I regularly shop online. CD’s, sneakers and electronics are among my favorite items. I don’t know about you, but when I buy something online the little kid inside me wakes up and I want to play with my newly ordered toy NOW! The feeling is not so strong that I select same day delivery at check out, but I do prefer next day delivery. Apparently this is not the case for the majority of online shoppers, according to research recently done by Dutch mail and parcel company PostNL. They have based this research on data they collected with an app they have developed called MijnPakket (MyPackage).
Order before 10pm today and get your order delivered tomorrow! A lot of e-Commerce sites offer delivery terms like this, and some even same day delivery. Only 14% of online shoppers (me included) say delivery as soon as possible is most important. 86% of online shoppers prefer delivery 3 days after they order, with Friday and Saturday being the most popular days. 35% even prefers collecting their package at the local post office according to PostNL.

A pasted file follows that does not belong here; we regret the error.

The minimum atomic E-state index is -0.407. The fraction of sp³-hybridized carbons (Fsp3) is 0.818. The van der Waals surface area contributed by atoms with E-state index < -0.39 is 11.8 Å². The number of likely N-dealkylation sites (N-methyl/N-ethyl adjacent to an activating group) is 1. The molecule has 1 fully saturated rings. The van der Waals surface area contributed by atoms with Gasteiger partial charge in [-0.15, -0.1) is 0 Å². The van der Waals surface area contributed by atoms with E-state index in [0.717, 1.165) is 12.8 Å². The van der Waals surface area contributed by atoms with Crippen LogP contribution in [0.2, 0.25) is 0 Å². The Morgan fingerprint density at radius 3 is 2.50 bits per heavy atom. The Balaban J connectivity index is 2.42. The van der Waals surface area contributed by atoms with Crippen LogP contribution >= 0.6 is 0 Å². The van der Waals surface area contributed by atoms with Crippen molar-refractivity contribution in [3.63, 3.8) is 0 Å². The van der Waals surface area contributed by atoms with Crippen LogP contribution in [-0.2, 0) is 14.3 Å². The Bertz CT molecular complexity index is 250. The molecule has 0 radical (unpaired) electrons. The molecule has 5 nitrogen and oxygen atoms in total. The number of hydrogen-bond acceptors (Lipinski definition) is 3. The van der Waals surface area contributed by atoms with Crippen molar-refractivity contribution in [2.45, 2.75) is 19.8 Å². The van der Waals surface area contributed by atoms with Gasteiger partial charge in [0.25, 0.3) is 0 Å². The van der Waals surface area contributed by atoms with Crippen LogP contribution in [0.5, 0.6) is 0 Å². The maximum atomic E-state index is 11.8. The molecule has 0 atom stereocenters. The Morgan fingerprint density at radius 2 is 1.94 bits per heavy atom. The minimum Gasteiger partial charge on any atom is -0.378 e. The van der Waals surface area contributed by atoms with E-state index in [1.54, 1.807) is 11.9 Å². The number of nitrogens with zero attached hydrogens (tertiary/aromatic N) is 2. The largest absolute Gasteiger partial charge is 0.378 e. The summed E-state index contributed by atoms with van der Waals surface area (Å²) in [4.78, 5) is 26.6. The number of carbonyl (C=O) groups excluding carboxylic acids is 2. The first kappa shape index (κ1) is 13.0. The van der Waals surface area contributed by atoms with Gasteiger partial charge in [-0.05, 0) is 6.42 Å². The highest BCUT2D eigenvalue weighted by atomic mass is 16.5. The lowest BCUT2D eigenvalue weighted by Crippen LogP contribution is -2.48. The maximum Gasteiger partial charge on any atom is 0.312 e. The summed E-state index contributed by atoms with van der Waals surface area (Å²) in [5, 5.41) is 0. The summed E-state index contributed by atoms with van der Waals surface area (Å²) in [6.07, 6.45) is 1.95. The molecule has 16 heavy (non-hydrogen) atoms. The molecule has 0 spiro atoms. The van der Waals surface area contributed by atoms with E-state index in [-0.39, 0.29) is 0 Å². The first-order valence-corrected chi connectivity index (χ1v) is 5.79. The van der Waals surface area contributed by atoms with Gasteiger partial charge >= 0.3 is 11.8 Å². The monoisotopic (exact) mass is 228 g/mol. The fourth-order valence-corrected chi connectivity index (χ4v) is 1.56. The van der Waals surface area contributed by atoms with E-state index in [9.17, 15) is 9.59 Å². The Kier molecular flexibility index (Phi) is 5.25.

One of the main findings of the research is that today’s online shopper wants to be in control. They want to be able to determine where a package will be delivered and at what time. There is nothing more annoying than a missed delivery. This goes for the consumer who has to wait for something that he could already have had, and for the parcel carrier,who needs to make a second delivery attempt. And let’s not forget the web shop that comes off as having a bad service as well. Everybody loses.
The fact that the majority of the people in this research will be happy with delivery in 3 days could be great news for web shops. As a lot of the online shopping is done in the weekend, Monday is the busiest day, as all the weekend orders need to be processed. If the delivery time can be postponed with a few days, this means the workload can be spread over several days for both the online store (or it’s logistics provider) and the parcel carrier.
PostNL has based their findings on data they collected with an app they have developed called MijnPakket (MyPackage). The app works closely together with software that web shops can easily incorporate. Customers can track shipments, and re-schedule missed deliveries, increasing both the hit rate for the parcel carrier and customer satisfaction levels for the web shops.
I must make a side note: only data gathered with the MijnPakket app has been included in the research, which means there is room for bias. A broader research including online shoppers that use other delivery modes and companies would obviously be better.
The source of the data in this article was a blog post on the PostNL corporate blog (it’s in Dutch).